EPA chemical safety nominee drops out amid strong opposition | The News Tribune
President Donald Trump’s pick to oversee chemical safety at the Environmental Protection Agency withdrew his nomination Wednesday after bipartisan opposition made his Senate confirmation unlikely.
Officials at the White House and the Senate told The Associated Press that Michael Dourson had sent a letter asking his name to be removed from consideration to serve as head of the EPA’s Office of Chemical Safety and Pollution Prevention.
North Carolina’s two Republican senators, Richard Burr and Thom Tillis, said last month they would vote against Dourson’s nomination after The Associated Press and other media outlets detailed his past work as a toxicologist hired to defend major chemical companies.
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In his letter asking the president to withdraw his name from consideration, which was obtained by the AP, Dourson said his stepping aside "avoids unnecessarily politicizing the important environmental protection goals of Administrator Pruitt."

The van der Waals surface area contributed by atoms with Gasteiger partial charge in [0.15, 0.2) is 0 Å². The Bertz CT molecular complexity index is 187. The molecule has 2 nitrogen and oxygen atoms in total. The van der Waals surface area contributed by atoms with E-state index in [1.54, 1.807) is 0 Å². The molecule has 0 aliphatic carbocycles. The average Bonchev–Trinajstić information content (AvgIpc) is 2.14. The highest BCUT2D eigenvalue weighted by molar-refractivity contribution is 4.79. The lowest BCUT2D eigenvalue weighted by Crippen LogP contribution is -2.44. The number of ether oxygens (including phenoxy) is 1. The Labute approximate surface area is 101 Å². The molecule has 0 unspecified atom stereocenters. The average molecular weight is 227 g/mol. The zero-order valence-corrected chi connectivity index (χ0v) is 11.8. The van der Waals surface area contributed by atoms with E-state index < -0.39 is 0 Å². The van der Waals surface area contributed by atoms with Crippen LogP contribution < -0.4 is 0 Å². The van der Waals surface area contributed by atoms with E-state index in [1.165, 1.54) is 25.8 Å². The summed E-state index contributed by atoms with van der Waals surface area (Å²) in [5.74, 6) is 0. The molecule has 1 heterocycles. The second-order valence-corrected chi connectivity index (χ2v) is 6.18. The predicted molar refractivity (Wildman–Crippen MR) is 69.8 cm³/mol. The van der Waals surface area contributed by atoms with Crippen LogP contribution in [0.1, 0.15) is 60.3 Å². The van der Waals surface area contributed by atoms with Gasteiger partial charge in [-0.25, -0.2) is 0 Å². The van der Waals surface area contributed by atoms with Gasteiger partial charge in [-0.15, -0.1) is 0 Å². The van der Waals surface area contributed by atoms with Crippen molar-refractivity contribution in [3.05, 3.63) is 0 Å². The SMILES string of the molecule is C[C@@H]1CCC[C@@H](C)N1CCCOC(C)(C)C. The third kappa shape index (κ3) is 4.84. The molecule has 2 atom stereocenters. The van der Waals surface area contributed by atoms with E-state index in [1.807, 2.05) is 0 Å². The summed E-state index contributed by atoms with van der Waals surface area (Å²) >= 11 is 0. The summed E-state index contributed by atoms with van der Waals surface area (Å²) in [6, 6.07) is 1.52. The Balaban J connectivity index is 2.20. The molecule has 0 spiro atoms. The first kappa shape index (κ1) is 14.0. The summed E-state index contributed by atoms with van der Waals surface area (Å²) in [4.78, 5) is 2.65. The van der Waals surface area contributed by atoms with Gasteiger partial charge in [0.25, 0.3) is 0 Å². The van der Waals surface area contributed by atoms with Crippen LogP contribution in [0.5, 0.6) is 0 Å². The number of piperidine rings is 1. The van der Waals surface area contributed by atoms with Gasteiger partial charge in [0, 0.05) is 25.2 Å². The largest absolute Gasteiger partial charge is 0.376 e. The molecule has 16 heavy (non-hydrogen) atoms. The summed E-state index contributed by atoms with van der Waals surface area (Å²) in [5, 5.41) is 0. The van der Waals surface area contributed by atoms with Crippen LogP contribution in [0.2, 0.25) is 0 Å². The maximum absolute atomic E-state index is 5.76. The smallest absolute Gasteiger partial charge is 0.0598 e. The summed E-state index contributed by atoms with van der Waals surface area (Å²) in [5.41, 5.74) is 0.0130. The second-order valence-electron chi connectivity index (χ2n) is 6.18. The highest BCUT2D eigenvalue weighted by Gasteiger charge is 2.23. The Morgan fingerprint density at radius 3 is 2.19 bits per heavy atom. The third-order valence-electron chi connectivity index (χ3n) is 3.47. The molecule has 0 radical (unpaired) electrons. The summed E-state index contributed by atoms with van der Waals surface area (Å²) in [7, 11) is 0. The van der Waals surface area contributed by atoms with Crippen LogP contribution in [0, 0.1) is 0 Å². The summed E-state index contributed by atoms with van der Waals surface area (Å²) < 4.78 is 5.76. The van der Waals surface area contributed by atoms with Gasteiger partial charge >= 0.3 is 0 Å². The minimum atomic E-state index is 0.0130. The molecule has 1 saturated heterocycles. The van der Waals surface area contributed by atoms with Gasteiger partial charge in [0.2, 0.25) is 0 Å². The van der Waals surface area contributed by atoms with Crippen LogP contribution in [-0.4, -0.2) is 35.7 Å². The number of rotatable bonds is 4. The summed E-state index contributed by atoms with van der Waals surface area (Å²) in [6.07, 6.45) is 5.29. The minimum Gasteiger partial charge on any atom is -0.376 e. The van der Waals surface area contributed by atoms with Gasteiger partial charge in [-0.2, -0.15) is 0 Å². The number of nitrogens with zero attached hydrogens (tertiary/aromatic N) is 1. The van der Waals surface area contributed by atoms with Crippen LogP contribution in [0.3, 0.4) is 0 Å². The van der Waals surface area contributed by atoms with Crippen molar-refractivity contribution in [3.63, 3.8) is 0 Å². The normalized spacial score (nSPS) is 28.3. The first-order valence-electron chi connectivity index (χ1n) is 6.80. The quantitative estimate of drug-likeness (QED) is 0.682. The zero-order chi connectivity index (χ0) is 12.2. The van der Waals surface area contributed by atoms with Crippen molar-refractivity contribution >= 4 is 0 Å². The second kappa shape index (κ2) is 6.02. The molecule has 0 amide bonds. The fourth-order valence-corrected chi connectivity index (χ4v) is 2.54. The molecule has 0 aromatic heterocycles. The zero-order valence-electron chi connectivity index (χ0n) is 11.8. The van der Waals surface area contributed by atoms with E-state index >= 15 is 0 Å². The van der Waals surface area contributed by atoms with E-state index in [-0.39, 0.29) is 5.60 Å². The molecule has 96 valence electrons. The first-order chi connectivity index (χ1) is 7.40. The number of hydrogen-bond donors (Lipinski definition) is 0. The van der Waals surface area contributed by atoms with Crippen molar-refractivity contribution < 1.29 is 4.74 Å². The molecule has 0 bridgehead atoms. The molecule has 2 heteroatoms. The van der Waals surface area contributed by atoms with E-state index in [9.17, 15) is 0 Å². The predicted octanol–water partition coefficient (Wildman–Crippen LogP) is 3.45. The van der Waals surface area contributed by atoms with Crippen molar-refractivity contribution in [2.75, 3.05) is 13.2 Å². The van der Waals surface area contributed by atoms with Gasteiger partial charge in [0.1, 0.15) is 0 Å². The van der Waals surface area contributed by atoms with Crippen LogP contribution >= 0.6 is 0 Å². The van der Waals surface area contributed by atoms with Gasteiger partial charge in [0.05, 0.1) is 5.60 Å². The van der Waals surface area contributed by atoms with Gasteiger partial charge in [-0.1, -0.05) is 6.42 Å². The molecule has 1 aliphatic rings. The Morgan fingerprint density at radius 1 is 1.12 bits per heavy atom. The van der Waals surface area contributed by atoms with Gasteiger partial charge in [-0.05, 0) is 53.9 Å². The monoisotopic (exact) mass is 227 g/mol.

Sen. Tom Carper of Delaware, the top Democrat on the Senate Environment and Public Works Committee, said his staunch objections to Dourson’s nomination were never a matter of partisanship.
"I sincerely believe he is the wrong person to hold this important position, and it’s become clear that, even with a Republican majority in the Senate, he could not be confirmed," Carper said.
Dourson has already been serving at the agency as a senior adviser to EPA administrator Scott Pruitt.
The AP reported in September that Dourson has for years accepted payments for criticizing studies that raised concerns about the safety of his clients’ products, according to a review of financial records and his published work.